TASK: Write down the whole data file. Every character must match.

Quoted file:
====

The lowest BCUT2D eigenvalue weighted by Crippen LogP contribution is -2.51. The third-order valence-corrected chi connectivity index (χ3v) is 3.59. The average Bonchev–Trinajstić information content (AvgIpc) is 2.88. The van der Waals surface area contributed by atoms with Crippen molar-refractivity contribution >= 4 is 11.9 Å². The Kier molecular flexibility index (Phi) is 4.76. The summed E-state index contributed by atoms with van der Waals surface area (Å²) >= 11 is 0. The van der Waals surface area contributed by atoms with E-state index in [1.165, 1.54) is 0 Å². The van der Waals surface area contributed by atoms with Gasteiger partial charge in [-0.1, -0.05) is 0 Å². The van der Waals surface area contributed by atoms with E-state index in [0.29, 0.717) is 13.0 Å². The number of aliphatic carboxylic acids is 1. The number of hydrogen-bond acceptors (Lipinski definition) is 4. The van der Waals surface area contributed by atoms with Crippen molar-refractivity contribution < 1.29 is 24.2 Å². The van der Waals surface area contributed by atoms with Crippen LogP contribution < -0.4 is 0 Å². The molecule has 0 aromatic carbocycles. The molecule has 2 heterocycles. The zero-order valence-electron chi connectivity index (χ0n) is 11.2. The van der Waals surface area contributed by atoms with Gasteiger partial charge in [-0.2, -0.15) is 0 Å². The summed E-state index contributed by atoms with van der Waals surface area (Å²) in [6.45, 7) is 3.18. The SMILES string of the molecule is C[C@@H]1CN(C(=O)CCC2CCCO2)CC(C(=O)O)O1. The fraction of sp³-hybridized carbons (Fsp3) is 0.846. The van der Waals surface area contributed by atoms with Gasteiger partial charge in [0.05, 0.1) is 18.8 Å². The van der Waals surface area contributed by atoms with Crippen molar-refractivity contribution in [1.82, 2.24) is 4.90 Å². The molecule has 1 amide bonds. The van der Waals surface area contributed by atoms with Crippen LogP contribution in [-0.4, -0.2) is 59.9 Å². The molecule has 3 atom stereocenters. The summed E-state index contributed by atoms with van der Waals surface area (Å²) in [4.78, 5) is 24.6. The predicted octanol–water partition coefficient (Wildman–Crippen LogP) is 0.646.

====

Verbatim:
The lowest BCUT2D eigenvalue weighted by Crippen LogP contribution is -2.51. The third-order valence-corrected chi connectivity index (χ3v) is 3.59. The average Bonchev–Trinajstić information content (AvgIpc) is 2.88. The van der Waals surface area contributed by atoms with Crippen molar-refractivity contribution >= 4 is 11.9 Å². The Kier molecular flexibility index (Phi) is 4.76. The summed E-state index contributed by atoms with van der Waals surface area (Å²) >= 11 is 0. The van der Waals surface area contributed by atoms with E-state index in [1.165, 1.54) is 0 Å². The van der Waals surface area contributed by atoms with Gasteiger partial charge in [-0.1, -0.05) is 0 Å². The van der Waals surface area contributed by atoms with E-state index in [0.29, 0.717) is 13.0 Å². The number of aliphatic carboxylic acids is 1. The number of hydrogen-bond acceptors (Lipinski definition) is 4. The van der Waals surface area contributed by atoms with Crippen molar-refractivity contribution < 1.29 is 24.2 Å². The van der Waals surface area contributed by atoms with Crippen LogP contribution < -0.4 is 0 Å². The molecule has 0 aromatic carbocycles. The molecule has 2 heterocycles. The zero-order valence-electron chi connectivity index (χ0n) is 11.2. The van der Waals surface area contributed by atoms with Gasteiger partial charge in [-0.2, -0.15) is 0 Å². The summed E-state index contributed by atoms with van der Waals surface area (Å²) in [6.45, 7) is 3.18. The SMILES string of the molecule is C[C@@H]1CN(C(=O)CCC2CCCO2)CC(C(=O)O)O1. The fraction of sp³-hybridized carbons (Fsp3) is 0.846. The van der Waals surface area contributed by atoms with Gasteiger partial charge in [0.05, 0.1) is 18.8 Å². The van der Waals surface area contributed by atoms with Crippen molar-refractivity contribution in [1.82, 2.24) is 4.90 Å². The molecule has 1 amide bonds. The van der Waals surface area contributed by atoms with Crippen LogP contribution in [-0.4, -0.2) is 59.9 Å². The molecule has 3 atom stereocenters. The summed E-state index contributed by atoms with van der Waals surface area (Å²) in [4.78, 5) is 24.6. The predicted octanol–water partition coefficient (Wildman–Crippen LogP) is 0.646.